This program is organized as a four-part series offered Saturday at various times and durations to suit the Caregivers. To make it easier to attend, we can arrange for a trained volunteer to care for the loved one at home while their caregiver is at the sessions.
 
Comments from those who have previously attended these sessions have been extremely positive. All participants have indicated they came away with information and tools that they could use to help care for themselves, and to deliver loving care in the most difficult of times.
 
Being a caregiver can be rewarding and life-affirming.  But it can also be draining and exhausting, especially if the caregiver neglects their own needs.  In this Program,  we provide opportunity for caregivers to: learn aspects of physical care such as Lifting; become educated on the support services in the Region; share and discuss mutual concerns;  and, receive the support and encouragement they need to take care for themselves as well.
 
For more information about our Home Caregiver Support Program, please go to www.sja.ca or call 519-579-6285. Preregistration is required. There is no fee but  if the Caregiver can afford it, a $10 Cost Recovery per session is requested.   Participants are asked to give a few weeks’ notice if they will need a trained volunteer from Hospice of Waterloo Region to care for their loved one. 

For more information please contact Tony Lea at 519-579-5451 or Tony.Lea@on.sja.ca
 

Comments

Race Reviews

Race reports from running races, triathlons, duathlons, adventure races, obstacles runs, bike races and more!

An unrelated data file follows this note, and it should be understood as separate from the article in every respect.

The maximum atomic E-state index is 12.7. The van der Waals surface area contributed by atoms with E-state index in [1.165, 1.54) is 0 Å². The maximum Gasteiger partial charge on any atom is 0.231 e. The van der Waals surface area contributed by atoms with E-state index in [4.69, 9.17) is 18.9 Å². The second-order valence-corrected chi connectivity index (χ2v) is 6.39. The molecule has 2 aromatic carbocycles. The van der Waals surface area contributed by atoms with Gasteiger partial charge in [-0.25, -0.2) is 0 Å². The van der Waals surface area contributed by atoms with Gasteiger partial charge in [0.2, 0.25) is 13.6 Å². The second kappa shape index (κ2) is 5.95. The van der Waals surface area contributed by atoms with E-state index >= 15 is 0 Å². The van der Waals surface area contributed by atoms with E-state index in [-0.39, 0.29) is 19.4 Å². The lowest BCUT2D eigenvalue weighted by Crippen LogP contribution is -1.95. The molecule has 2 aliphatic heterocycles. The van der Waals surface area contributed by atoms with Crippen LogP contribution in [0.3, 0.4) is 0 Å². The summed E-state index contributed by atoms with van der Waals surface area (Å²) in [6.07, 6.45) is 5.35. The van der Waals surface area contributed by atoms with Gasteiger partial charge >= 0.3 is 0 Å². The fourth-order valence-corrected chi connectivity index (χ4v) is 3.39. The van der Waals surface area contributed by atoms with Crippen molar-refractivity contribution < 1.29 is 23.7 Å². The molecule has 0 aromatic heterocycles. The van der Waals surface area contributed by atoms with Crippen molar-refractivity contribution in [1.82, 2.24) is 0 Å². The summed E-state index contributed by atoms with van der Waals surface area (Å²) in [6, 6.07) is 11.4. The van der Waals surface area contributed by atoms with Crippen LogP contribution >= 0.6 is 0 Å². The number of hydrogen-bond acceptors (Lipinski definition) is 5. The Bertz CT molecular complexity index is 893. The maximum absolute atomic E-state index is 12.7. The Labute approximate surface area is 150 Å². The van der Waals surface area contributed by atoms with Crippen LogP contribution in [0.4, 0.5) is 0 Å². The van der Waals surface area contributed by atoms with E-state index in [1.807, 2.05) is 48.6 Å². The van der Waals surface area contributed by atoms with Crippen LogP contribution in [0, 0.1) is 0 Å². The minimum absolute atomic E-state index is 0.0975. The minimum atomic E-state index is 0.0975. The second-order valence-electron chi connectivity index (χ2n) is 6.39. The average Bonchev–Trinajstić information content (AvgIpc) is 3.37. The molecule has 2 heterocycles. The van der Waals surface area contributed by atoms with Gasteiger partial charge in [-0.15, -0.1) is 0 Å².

VIEW ALL

Heel Striking For Runners - How Bad Is It?

It has been reported that up to 95% of all runners instinctively strike the ground with their heel first. Meanwhile, running experts and shoe companies have been pushing hard for change for quite some time, proposing with vigour that mid-foot and even fore-foot striking is the better way to go. Their

argument goes that by landing further forward on the foot, it decreases landing loads on muscles, joints and tendons, and in the process makes you a more efficient and faster runner. Some claim that we have become overly reliant on cushioned shoes that brace our impact to the point that we no longer recognise the damage of landing heel first.

Despite these assertions, there exists no hard proof that mid-foot/fore-foot striking reduces injuries. What is true is that some people, often high-level runners, naturally land on the mid-foot (they tend to be “biomechanically perfect, with wide forefeet, neutral arches, and flexible calves”) but the larger issue is the conversion of natural heel-strikers to try to alter their landing pattern. Anecdotal evidence suggests that inexperienced runners attempting to make this change often develop injuries such as Achilles Tendinitis and Plantar Fasciitis and, in some cases, even metatarsal stress fractures.

In fact, studies have shown that recreational runners are more efficient striking heel first. The results of one study confirmed that walking with a heel-first strike pattern “reduced the metabolic cost of walking by 53%.” This, in large part, demonstrates why slower runners usually make initial contact with their heels.

As well, most recreational runners clearly stated during research that heel-striking is more comfortable than mid/fore-foot striking and video evidence showed that the transition to minimalist footwear by this group of runners did not significantly alter their strike patterns.

The fallout is that contrary to what many ‘experts’ suggest, heel striking is safe and, for many, a more efficient way to run. 95% of runners can’t possibly all be wrong.